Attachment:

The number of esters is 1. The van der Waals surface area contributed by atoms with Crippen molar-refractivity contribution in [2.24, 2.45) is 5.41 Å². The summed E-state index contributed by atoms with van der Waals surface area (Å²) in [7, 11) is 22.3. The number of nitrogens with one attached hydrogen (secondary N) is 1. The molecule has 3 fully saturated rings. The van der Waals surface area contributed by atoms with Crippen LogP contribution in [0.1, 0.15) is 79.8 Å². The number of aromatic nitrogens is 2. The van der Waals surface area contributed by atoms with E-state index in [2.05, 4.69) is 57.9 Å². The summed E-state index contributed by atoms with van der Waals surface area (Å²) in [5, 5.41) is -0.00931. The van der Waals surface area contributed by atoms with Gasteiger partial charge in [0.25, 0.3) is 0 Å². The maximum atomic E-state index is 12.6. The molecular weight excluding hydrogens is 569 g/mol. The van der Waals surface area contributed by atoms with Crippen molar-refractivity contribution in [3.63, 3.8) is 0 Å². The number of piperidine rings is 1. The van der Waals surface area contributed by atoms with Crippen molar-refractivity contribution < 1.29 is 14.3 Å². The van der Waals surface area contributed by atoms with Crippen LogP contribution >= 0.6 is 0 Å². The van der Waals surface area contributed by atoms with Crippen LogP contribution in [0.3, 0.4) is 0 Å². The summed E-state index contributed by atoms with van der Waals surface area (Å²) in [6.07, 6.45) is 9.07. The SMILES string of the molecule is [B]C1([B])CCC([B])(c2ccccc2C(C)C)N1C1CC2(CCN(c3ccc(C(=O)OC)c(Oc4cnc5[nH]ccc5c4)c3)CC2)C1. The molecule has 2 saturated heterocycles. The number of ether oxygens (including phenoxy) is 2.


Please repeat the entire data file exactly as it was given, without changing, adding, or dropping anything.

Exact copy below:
The number of esters is 1. The van der Waals surface area contributed by atoms with Crippen molar-refractivity contribution in [2.24, 2.45) is 5.41 Å². The summed E-state index contributed by atoms with van der Waals surface area (Å²) in [7, 11) is 22.3. The number of nitrogens with one attached hydrogen (secondary N) is 1. The molecule has 3 fully saturated rings. The van der Waals surface area contributed by atoms with Crippen LogP contribution in [0.1, 0.15) is 79.8 Å². The number of aromatic nitrogens is 2. The van der Waals surface area contributed by atoms with E-state index in [2.05, 4.69) is 57.9 Å². The summed E-state index contributed by atoms with van der Waals surface area (Å²) in [5, 5.41) is -0.00931. The van der Waals surface area contributed by atoms with Gasteiger partial charge in [0.25, 0.3) is 0 Å². The maximum atomic E-state index is 12.6. The molecular weight excluding hydrogens is 569 g/mol. The van der Waals surface area contributed by atoms with Crippen molar-refractivity contribution in [3.63, 3.8) is 0 Å². The number of piperidine rings is 1. The van der Waals surface area contributed by atoms with Crippen molar-refractivity contribution < 1.29 is 14.3 Å². The van der Waals surface area contributed by atoms with Crippen LogP contribution >= 0.6 is 0 Å². The van der Waals surface area contributed by atoms with Crippen LogP contribution in [0.3, 0.4) is 0 Å². The summed E-state index contributed by atoms with van der Waals surface area (Å²) in [6.07, 6.45) is 9.07. The SMILES string of the molecule is [B]C1([B])CCC([B])(c2ccccc2C(C)C)N1C1CC2(CCN(c3ccc(C(=O)OC)c(Oc4cnc5[nH]ccc5c4)c3)CC2)C1. The molecule has 2 saturated heterocycles. The number of ether oxygens (including phenoxy) is 2.